The award-winning architect from Brisbane has traveled extensively across Asia, with several of his recent trips to Malaysia to consult with the client for this design.
George Town, the World Heritage capital of the Malaysian state of Penang, is a thriving model of interculturalism and proud of its rich culinary history. It had a distinct influence on the interior design where the kitchen/dining room – with its charcoal tile backsplash, dark worktop and black dining set – is at the center and contrasts richly with the private areas of the house.
The design of sliding wooden shutters with textured glass panels at the bottom was one of the architect’s favorite works on the house.
“I liked thinking about the kind of door and window openings. The ability for people to lock themselves in and have privacy.
But the key to designing for different family groups, he said, is the balance between a sense of place and accessibility to common spaces.
“Everyone feels like they still have their own house, but there are good places to gather,” added the architect.
Multigenerational life in Australia
Brisbane resident Salome Swan currently lives with her daughter and two grandchildren. Prior to moving into her current home, she previously lived with her other daughter and other grandchildren in Paddington, a few blocks from where Three House is located.
Ms Swan is happy to hear that multi-generational living is finally getting some credence in the city center and is now reflected in home design.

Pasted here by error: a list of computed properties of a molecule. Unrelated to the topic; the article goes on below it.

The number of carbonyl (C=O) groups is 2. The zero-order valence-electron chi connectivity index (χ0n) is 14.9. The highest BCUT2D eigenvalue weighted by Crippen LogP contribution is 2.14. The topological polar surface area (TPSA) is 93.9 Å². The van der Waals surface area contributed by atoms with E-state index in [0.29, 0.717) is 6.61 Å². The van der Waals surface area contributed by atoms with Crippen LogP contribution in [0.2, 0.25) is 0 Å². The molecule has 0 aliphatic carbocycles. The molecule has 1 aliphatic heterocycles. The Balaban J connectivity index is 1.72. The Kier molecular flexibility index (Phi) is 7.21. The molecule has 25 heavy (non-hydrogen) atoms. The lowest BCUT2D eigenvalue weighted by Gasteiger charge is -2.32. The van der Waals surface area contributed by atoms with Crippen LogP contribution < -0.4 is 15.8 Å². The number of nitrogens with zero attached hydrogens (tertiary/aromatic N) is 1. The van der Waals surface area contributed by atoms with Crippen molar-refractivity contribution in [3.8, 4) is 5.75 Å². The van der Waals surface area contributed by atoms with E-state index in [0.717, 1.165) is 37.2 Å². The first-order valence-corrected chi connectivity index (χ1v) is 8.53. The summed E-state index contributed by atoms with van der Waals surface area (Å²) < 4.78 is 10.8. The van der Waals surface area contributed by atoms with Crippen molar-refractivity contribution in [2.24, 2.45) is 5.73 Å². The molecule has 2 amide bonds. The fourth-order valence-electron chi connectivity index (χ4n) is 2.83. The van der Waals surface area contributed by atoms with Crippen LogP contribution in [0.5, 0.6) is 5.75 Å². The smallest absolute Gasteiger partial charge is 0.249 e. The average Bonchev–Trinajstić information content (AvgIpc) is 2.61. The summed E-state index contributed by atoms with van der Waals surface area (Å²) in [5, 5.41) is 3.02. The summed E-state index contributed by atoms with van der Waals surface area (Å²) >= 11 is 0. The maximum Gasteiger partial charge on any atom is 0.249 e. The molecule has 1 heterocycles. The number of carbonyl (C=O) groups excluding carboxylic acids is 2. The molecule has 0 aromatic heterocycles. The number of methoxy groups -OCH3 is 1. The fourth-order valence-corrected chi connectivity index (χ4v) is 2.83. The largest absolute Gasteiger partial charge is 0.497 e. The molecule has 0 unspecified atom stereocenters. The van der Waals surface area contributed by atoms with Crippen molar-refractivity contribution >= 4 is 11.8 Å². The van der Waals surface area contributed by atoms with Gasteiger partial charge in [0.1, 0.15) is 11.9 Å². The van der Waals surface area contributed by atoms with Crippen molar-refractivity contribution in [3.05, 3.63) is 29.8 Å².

“I practically raised my two grandchildren too. We are used to living very close to people. Here we are three people. If we were in the islands, we could fit maybe 12 people in this house,” she said as she walked around her rental house – one of the last remaining freestanding houses on her street in the suburbs. trendy South Brisbane.
“I come from the Pacific; Pacific people live together. This is how we have always been. And even Europeans, like from Bosnia, I know they live [multi-generationally]. So it’s quite common. »
Living with extended family
Visiting grandmother Arlyn Lamigo recalled when all four generations of her family lived together in the same resort in the Philippines and how that gave her father a huge sense of accomplishment.
“I think [it’s] Filipino culture. So my father never [asked us to move out] when we turned 18. In our case, as much as you can, for as long as you can, keep your family together,” Ms. Lamigo explained.
Her daughter Precious is continuing that tradition now with Ms Lamigo living with them in Brisbane after being given another bridging visa after her one-and-a-half-year visitor visa expired last year.